The Christmas concerts, play rehearsals and parties are almost behind us. That leaves only a couple last-minute gifts to buy perhaps, and some baking and cleaning to do before the big day next week. What follows is one more invitation to visit the foothills before the year ends, and an introduction to a new local author. Plus a couple random holiday thoughts:
• There’s a touch of Europe on Main Street. Or New England-style Americana.
In the historic mountain communities of Mariposa, Sonora, Columbia, Groveland and Angels Camp, holidays bring an old-world feel to the downtown areas. Bordered by tinsel, garlands and lots of colorful lights, plate glass windows offer glimpses of what each store holds.
At our shops you’ll find antiques and collectibles, hand-tooled leather crafts, outdoor gear for hunting, fishing and snow sports, home décor, fashions and accessories, handmade jewelry, horse tack and saddle-repair services, dried fruits, chocolates, candies and nuts, coffees and teas, souvenirs of Yosemite, plus a lot more.
Some shop owners offer hot apple cider or coffee and samples of delicious treats, especially this time of year. The pace is slow, the weather is chilly but not blustery, and cozy ambiance draws visitors in, enticing one and all to stay awhile.
When your shopping is done, our coffee shops, cafes and restaurants will satisfy every taste.
• In the Mariposa County Museum and History Center gift shop, old-fashioned gifts and books can be purchased. Admission is free to shoppers, and all proceeds support the non-profit organization. Handcrafted items and classic books with charming illustrations are available, as well as wooden toys and games. I’ve heard their toys require no litter box, collar and leash, power cords or batteries.
• We’re aware of Ebenezer Scrooge, and the night of extraordinary events that turned his life around. But once Christmas Day was over, what happened then?
That’s the question Judy La Salle asked herself and attempted to answer in her first novel, “Scrooge: The Year After.”
La Salle is a former Sun-Star columnist and a retired peace officer.
“Scrooge had been so bad for so long,” she said. “Then suddenly he’s a paragon of virtue. But what about his old habits? I’ve just always wondered.”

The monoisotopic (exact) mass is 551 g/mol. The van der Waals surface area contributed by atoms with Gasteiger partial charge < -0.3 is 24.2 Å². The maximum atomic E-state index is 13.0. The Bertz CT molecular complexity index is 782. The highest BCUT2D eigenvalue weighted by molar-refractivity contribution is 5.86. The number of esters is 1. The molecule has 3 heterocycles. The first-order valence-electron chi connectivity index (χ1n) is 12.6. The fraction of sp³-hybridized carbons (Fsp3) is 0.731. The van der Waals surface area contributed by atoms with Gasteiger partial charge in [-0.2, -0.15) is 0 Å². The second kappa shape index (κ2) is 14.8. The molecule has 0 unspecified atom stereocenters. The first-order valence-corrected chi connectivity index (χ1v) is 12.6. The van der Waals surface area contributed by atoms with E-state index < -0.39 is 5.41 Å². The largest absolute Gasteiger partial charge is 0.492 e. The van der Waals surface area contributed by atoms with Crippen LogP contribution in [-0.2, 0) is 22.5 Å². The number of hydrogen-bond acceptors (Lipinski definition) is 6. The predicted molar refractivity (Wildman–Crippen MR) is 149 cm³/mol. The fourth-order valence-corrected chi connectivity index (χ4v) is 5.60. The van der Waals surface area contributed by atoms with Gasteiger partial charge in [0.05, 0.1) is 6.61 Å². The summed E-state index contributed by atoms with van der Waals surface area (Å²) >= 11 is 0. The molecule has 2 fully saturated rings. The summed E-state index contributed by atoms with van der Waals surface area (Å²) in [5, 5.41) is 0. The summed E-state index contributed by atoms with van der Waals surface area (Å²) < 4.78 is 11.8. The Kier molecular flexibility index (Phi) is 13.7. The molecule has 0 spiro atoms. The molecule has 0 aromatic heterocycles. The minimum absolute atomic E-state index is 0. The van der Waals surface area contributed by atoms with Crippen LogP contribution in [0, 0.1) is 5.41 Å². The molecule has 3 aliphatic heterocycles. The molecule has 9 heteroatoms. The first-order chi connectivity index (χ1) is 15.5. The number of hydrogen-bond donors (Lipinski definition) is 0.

In La Salle’s novel, Scrooge’s redemption transforms him into a gentleman. Not only is he compassionate and generous, he discovers a sense of humor. Surprisingly, he also becomes the recipient of attention from the ladies.
The plot revolves around his search to uncover the mystery surrounding his sister’s death. La Salle, of course, includes many characters from Charles Dickens’ “A Christmas Carol.” Within the narrative readers are introduced to a couple new characters.
La Salle enjoys serious fiction, and her experience in law enforcement assisted her in developing a solid mystery.
In “A Christmas Carol,” Dickens left some loose ends that La Salle creatively ties up. Such as how the sister died and who Fred’s wife is. Although it’s not really a Christmas tale, the story ends on Christmas Eve of the following year.
“I hope Dickens would approve of my handling of the sequel to his original story,” La Salle said.
An intriguing storyline, engaging dialogue, and well-crafted writing will keep readers turning pages.
The book is available in nine independent bookstores in California and Nevada and on Amazon.com and in a few Central Valley libraries.
“Scrooge: The Year After” is getting great reviews. Congratulations to La Salle. I’m looking forward to reading more of her work in the future.
• Our strands of twinkle lights were obviously left up too long after past Christmases. A mama hummingbird built her tiny nest on the wire, and three pairs of chicks have hatched so far. We don’t dare take the lights down now.
• Just in case you’ve ever wondered, how could we tell if Martha Stewart moved to the country? All her sheep, goats, chickens and cows would be dipped in egg white and rolled in powdered sugar, with a touch of glitter – to add a festive look to the ranch.
Greetings of this blessed season to you and yours!
Debbie Croft writes about life in the foothill communities. She can be reached at firstname.lastname@example.org.